House Speaker Tim Moore says there are discussions about Medicaid expansion
More than 500,000 North Carolinians can’t see a doctor when they need one because affordable healthcare is out of reach. Many of these people are in the coverage gap – they make too much money to qualify for Medicaid, yet too little to afford costly private insurance.
They and their families must spend their lives uninsured, praying they don’t fall victim to an accident or an illness, as that would mean spending their life savings on costly health care or even going into bankruptcy.
From small business owners to farmers, these are hardworking North Carolinians — and they deserve more from our government. Some are soldiers who have seen battle in Iraq and Afghanistan and returned home to find that their state has let them fall by the wayside.
As a former state representative who served as chairman of the House Appropriations Health and Human Services Committee, I have heard from many North Carolinians how critical it is to have access to dependable healthcare. Further, during my time in the General Assembly, I also served as an advisory member of the Joint Legislative Oversight Committee on Medicaid and NC Health Choice. I am no stranger to the Medicaid coverage gap.
As important as it is to make healthcare more affordable for more of our citizens, it is just as important that we find a way to pay for it that doesn’t burden our middle class. That’s why I am firmly in support of a solution to closing the coverage gap that everyone can get on board with – a solution that will bring both health coverage and economic benefit to the people of our state.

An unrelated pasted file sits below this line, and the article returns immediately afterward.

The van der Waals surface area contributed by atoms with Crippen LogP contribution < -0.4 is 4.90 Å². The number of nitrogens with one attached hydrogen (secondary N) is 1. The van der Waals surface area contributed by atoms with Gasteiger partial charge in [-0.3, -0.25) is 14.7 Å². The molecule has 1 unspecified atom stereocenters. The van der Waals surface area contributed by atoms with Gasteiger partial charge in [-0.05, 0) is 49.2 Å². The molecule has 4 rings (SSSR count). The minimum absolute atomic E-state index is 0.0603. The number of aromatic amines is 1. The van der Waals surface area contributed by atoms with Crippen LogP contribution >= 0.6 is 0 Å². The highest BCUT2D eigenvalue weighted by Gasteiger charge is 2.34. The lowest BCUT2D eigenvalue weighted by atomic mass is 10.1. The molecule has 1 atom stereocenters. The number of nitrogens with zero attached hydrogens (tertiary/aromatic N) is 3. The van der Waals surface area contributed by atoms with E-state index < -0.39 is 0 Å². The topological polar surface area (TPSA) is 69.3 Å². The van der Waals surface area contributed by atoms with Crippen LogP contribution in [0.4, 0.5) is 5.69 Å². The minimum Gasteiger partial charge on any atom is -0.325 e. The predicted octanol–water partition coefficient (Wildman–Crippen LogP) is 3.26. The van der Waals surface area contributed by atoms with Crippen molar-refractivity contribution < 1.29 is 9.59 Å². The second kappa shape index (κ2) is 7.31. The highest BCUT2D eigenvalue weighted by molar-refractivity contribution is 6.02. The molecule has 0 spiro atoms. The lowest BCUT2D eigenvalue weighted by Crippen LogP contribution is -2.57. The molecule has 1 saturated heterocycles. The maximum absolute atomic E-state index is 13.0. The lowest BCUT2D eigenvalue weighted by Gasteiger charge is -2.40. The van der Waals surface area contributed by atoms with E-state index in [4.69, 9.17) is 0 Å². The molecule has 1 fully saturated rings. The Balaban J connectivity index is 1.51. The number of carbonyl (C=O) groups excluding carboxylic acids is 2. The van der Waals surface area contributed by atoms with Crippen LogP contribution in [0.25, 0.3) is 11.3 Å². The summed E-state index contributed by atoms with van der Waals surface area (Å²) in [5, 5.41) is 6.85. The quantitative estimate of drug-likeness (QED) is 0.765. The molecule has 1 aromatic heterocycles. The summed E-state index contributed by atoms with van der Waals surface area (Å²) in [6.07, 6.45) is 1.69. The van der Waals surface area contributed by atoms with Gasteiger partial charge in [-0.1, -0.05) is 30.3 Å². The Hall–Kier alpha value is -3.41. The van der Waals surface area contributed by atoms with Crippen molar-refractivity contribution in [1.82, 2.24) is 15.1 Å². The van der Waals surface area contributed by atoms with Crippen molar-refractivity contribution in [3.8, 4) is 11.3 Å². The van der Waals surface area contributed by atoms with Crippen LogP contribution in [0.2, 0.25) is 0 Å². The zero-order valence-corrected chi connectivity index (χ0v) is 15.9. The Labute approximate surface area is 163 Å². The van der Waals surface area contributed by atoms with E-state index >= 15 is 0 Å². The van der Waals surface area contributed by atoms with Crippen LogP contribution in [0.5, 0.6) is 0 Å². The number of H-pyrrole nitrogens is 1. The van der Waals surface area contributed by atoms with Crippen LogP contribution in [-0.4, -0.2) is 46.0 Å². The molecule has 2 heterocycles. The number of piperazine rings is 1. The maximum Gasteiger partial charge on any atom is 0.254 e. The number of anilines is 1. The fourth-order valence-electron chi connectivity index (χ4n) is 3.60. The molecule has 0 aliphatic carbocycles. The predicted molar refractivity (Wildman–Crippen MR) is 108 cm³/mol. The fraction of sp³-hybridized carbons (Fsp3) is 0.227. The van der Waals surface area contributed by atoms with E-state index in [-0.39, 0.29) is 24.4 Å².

This fiscally responsible, conservative proposal is House Bill 665, NC Health Care for Working Families, sponsored by Republican state Rep. Donny Lambeth of Winston-Salem, my friend and former colleague. This bill would close the health insurance gap without adding any new taxes on our state’s hardworking citizens.
Every year, our state sends over $800 million to Washington to fund Medicaid expansion in other states. Lambeth’s proposed legislation would redirect some of that money back to North Carolina to allow our hard-earned tax dollars to benefit our own residents.
When hard-working, low-income people are insured, they will be able to take care of basic health needs on time and stay out of emergency rooms, keeping health care costs down for all of us. Hospitals across our state support this measure because the cost of care for uninsured North Carolinians is a burden that drags down their bottom lines – and raises the cost of insurance for everyone.
When we cover more people, that cost driver will be lifted, especially from rural hospitals that are struggling to keep their doors open. That will benefit everyone who depends on rural hospitals for timely health care.
I worked on many issues throughout my time in the N.C. House, and I see the NC Health Care for Working Families initiative as a major necessity for North Carolina health care. It is a partnership that allows participants a sense of independence, because the program would require employment as well as a premium payment for participants.
A proposal like the NC Health Care for Working Families bill is a fiscally responsible, conservative solution to close the coverage gap, benefiting both our state’s health care and our economy.
Hard-working North Carolinians deserve to be able to afford health care without costing taxpayers more. The coverage gap must be closed.
Chris Malone is a former Republican state Representative from Wake Forest.